Welcome to historical Skara!
The area around Skara offers ancient monuments and historical signs galore. Artefacts in the oldest sites near lake Hornborgasjön prove a human presence dating back some 8 000 years. Cemeteries, cultural landscapes and churches provide tangible evidence of the area's importance through the years. For here, in the middle of Sweden where the roads crossed, it seemed natural to settle and build villages.
Farm country from the Iron, Viking and Middle Ages
The Brunnsbo Storäng a few kilometres from Skara is one of this country's largest medieval haying fields. Once there was a village here and the archaeologists have found traces of farming from the early Iron Age down through the Viking and Middle Ages.
The ground was farmed differently in different eras, making it possible to locate cattle trails and ancient monuments. Brunnsbo country estate was acquired by the Skara bishop in the 1400s and the village was moved to open land for haying creating the Brunnsbo field. It is a lovely meadow with large oak trees and hazel bushes surrounded by a dense growth of Primula veris, wild geranium and daisies. A walk in the Brunnsbo meadow is a glorious cultural and historic experience made even more interesting by the information signs throughout.
The Amundstorp stone ship at Lake Hornborga
The Amundstorp burial field comprises a well-preserved stone ship, stone circles and various other stone constructs. Thegraves are probably from the migration period in the older Iron Age (400-500 AD). It is a lovely natural site with a view of the lake from the western slope of the Billingen plateau.
Sweden's oldest book is in Skara
The Västergötland Museum in Skara is home to a host of interesting historical objects. One of them is the Skara Missal, probably the country's oldest book. It consists of texts and melodies describing the Catholic church service written between 1100 and 1150 by the Skara monks. There are 44 hand-written vellum sheets preserved.
The magnificent Cathedral
The Cathedral symbolises Skara. Its first incarnation was consecrated around 1150 AD, but new discoveries have shown that there was an edifice here as early as in the 11th century. War and fire have ravaged the church over the years, but in spite of it all it has stood fast, rising again from dust, ashes and humiliation. During the 1947-49 restoration a well-preserved crypt was discovered and during the 1999 renovation, stone remnants older than the 12th century church. This latest work made the Gothic architecture even more manifest and the crypt has become a lovely worship space now open to the public. The edifice contains episcopal graves and walls from the earliest period. The current Gothic design dates to the 1886-1894 restoration under the leadership of architect Helgo Zettervall. The furnishings are unique and include the Soop Mausoleum and Bo Beskow's handsome glass mosaic window. And yes, Skara's pants – the name comes from the flat towers built in 1809- 1810. People thought they looked like a pair of pants and the name stuck though the towers have clearly changed shape since!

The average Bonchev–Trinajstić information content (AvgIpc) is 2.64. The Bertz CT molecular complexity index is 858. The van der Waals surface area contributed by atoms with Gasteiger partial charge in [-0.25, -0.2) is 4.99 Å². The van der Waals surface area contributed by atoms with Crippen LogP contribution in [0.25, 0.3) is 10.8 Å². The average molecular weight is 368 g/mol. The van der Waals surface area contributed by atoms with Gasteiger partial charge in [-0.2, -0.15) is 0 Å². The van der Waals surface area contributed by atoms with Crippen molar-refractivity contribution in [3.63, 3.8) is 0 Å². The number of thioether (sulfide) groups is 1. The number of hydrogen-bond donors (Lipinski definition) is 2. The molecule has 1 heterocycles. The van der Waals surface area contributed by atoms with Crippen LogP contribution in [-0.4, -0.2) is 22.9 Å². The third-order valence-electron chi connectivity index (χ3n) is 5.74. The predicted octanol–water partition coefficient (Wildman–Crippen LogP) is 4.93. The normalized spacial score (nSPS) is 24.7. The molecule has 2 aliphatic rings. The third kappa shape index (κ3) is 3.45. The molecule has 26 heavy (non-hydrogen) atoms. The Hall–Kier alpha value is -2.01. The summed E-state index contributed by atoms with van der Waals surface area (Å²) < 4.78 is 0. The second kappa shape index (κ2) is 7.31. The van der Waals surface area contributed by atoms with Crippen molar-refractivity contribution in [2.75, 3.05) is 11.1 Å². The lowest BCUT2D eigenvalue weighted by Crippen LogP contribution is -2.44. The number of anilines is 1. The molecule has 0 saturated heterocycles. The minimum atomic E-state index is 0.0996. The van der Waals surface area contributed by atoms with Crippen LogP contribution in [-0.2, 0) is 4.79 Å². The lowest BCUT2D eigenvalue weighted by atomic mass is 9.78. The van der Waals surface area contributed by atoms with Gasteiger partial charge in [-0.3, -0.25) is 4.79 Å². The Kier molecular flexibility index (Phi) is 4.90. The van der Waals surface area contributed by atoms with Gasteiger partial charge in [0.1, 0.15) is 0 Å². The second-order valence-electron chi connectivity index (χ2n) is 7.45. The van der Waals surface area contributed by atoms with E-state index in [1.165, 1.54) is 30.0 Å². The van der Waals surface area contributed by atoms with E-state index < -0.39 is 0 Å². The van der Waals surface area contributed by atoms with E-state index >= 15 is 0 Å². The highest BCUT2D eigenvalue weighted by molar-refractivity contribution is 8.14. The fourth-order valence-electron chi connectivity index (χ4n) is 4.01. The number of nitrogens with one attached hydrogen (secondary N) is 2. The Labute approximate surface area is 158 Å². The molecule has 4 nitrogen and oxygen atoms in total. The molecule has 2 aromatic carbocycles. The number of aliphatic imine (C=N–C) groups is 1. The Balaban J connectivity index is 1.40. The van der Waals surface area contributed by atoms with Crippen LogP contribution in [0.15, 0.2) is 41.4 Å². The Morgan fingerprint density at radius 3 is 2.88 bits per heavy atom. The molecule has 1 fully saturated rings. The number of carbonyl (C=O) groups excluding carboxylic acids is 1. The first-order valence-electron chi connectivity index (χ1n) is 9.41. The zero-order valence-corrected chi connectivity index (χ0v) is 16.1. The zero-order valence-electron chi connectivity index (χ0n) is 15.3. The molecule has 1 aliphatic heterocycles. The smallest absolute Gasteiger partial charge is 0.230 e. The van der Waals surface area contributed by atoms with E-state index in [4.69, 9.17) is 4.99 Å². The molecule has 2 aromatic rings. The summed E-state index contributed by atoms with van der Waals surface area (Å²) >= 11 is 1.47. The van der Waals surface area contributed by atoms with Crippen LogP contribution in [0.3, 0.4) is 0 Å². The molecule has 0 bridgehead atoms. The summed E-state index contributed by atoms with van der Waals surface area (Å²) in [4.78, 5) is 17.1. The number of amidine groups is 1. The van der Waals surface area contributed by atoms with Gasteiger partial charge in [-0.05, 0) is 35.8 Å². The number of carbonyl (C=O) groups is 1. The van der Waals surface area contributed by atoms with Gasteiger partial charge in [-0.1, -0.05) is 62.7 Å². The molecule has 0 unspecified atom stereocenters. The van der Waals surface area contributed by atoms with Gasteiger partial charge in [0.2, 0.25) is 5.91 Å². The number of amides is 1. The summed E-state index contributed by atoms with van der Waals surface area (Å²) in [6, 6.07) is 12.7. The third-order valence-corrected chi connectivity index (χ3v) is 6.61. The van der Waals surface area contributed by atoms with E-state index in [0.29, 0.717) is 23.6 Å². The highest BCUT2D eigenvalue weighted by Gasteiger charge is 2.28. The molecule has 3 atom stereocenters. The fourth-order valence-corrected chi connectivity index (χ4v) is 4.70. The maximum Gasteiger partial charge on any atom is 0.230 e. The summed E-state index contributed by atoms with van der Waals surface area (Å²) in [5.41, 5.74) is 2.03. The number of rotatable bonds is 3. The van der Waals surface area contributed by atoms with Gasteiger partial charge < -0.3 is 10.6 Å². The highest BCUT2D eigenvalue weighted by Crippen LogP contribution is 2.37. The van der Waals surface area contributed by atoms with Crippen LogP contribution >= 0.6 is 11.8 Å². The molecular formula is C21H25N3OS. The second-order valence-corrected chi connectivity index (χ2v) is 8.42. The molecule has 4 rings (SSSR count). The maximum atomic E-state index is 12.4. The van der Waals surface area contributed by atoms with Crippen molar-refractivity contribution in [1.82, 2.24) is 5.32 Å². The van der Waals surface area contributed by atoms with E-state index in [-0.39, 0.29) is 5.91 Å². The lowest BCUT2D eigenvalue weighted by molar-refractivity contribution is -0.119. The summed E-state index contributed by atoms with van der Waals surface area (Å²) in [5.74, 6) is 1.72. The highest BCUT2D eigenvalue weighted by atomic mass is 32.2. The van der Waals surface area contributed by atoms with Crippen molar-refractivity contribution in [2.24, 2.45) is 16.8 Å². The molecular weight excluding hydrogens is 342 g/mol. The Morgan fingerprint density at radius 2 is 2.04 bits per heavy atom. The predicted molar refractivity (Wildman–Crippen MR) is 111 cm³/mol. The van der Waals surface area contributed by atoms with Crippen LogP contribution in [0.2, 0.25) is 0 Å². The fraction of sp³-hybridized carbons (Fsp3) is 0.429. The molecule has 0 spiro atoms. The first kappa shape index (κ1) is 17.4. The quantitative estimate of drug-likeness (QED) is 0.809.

The oldest burial artefact in Scandinavia is the lovely Adalvard chalice. The property of Bishop Adalvard(†1064), the chalice was found in the 1700s and before its significance was grasped, served as the executioner's communion vessel. A copy can be studied in the cathedral.
The Varnhem Monastery flourished in the Middle Ages
The Cistercian brothers came to Varnhem in 1150. The fertile site on the western slope of the Billingen plateau was ideal with its access to timber, rock and fresh water. The brothers built a small monastic town and excavations have revealed an advanced water and sewer system that probably included channels for heating and ventilation. At the end of the 1200s the monastery church was the largest sacred building in Sweden and the operations flourished for several centuries more. The reformation in the 1500s closed the monastery and the church was abandoned.
A hundred years later Count Magnus Gabriel de la Gardie paid for a restoration and it is thanks to him that the edifice is in good shape today. However, the monastery was left to decay until excavations began in the 1920s. The monastic life is well documented and the museum next to the church holds a number of interesting objects from the first excavations. The handsome Varnhem Church is the burial church for the Erik royal family (11/1200s). Stockholm's founder, regent Birger Jarl lies here, as do the church's 'saviour', Count Magnus Gabriel de la Gardie and his wife, the Princess Maria Eufrosyne.
Church, knowledge, culture – and cows
The name Skara is probably derived from the Swedish 'skåra, skarv' meaning roughly cut, seam or joint. Most probable is that the natural junction where the roads met and where the town grew lent its name. What is certain is that Skara was an important trade and meeting place more than one 1000 years ago. It grew quickly, shaped by the church, education and culture. Today's city is perhaps a bit calmer than the medieval one, but its living heritage is cared for and the Skara residents are proud to tread historic ground. Old and new, city and country meet in this place and the centrally located Cathedral still provides the city with a profile of its own.